What Do I Use:

In all honesty, I act upon a morality separate from both of these, because I am human and am naturally inclined towards self-interest over others’ interests. If two strangers and I were strapped to separate train tracks with no means of escape, and a train was on its way, and the only way for me to live was to use a mic strapped to me to tell the conductor to change course onto the other train tracks and kill the other people, I would do it. Nearly every single person would. I’m sorry that I value my life above others. (Besides, there’s always the idea of solipsism.) To what degree, I’m not sure. I don’t know how many people it would take on those other train tracks for me to change my decision to suicide, and for what moral reason. Would it be simply to preserve life (Utilitarianism), or because it’s the right thing to do (Categorical Imperative), or because I’d like to be remembered as a hero? (“Poor” moral reasoning) However, I am able to say that I would like to incorporate Utilitarianism more into my everyday life. Not simply by means of results, but the process involved before I take action. I would like to talk to and understand people more before I take actions that could cause negative results on others, and specifically how it would impact them to know if my actions are moral. I would also like to be able to make a decision that would benefit the whole instead of just my little slice.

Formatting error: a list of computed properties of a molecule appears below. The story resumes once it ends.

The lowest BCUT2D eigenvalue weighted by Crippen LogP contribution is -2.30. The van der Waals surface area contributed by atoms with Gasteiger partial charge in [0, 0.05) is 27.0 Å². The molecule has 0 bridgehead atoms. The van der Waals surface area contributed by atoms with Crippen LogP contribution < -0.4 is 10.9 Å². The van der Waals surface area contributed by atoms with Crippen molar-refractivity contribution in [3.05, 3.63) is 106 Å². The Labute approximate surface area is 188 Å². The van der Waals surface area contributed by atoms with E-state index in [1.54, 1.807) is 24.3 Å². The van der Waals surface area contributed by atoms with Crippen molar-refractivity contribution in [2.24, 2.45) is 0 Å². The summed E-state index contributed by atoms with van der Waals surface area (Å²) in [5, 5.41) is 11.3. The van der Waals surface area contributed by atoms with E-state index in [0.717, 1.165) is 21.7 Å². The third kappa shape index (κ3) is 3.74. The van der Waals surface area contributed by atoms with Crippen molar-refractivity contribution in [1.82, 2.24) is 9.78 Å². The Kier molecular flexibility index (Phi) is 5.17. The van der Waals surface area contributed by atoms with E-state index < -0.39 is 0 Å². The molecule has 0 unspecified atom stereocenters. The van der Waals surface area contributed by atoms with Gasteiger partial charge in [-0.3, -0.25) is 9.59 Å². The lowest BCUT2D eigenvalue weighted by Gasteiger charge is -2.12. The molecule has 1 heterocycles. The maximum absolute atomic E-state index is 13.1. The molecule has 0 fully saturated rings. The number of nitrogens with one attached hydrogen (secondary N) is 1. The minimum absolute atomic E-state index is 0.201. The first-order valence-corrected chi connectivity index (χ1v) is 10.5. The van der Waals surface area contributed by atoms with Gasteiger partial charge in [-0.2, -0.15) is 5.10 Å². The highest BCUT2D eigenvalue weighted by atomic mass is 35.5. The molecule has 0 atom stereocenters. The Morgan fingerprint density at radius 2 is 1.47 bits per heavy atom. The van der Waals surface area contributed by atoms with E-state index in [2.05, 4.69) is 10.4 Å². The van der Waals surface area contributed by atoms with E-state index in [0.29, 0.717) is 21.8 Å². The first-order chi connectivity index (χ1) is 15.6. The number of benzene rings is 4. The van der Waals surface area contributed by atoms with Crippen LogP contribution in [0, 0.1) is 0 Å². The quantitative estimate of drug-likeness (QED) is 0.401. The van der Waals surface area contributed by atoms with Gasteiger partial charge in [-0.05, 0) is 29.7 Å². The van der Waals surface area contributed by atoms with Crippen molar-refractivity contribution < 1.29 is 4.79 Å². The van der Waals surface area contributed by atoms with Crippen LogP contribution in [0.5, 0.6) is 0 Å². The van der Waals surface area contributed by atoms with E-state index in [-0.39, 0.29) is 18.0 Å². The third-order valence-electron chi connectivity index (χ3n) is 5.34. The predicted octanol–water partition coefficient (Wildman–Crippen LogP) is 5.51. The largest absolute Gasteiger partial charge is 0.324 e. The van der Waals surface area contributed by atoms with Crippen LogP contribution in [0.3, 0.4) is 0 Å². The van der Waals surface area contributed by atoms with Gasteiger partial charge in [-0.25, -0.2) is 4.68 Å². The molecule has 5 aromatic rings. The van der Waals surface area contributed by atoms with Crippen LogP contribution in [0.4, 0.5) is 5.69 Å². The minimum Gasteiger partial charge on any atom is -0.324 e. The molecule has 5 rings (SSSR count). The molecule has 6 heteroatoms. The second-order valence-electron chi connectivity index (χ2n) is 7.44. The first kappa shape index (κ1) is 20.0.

One Current Issue:

An issue I believe needs solving is that of massive corporations, such as Walmart and McDonald’s. Although they provide services to which many people enjoy, the cut that the CEO’s are taking is massive. The Walmart family is worth roughly $130 billion dollars, but they pay over 90% of their employees minimum wage. I believe there should always be incentive and ability for people to become wealthy, but not at the expense of others to this degree. A perspective that includes both Utilitarianism and the Categorical Imperative ideas would be beneficial. First of all, within the Categorical Imperative, there lies the simple value that states it is morally wrong to deprive your workers from basic needs in life. A utilitarian point of view would state that the mediocre degree of happiness cherished by the ridiculously rich Walton family is heavily outweighed by the sadness experienced by the thousands of workers employed by Walmart. In a world enforced by Utilitarianism, they would be forced to bite the bullet and improve the pay and quality of life of their workers. Finally, self-interest can even be incorporated with this example. If this action was to take place, Walmart would gain a better reputation as a respected company that pays workers fairly and treats them with care. This, in exchange, would elevate the number of customers walking in the door and number of applicants.

Matthew Gosselin

Empirical Philosopher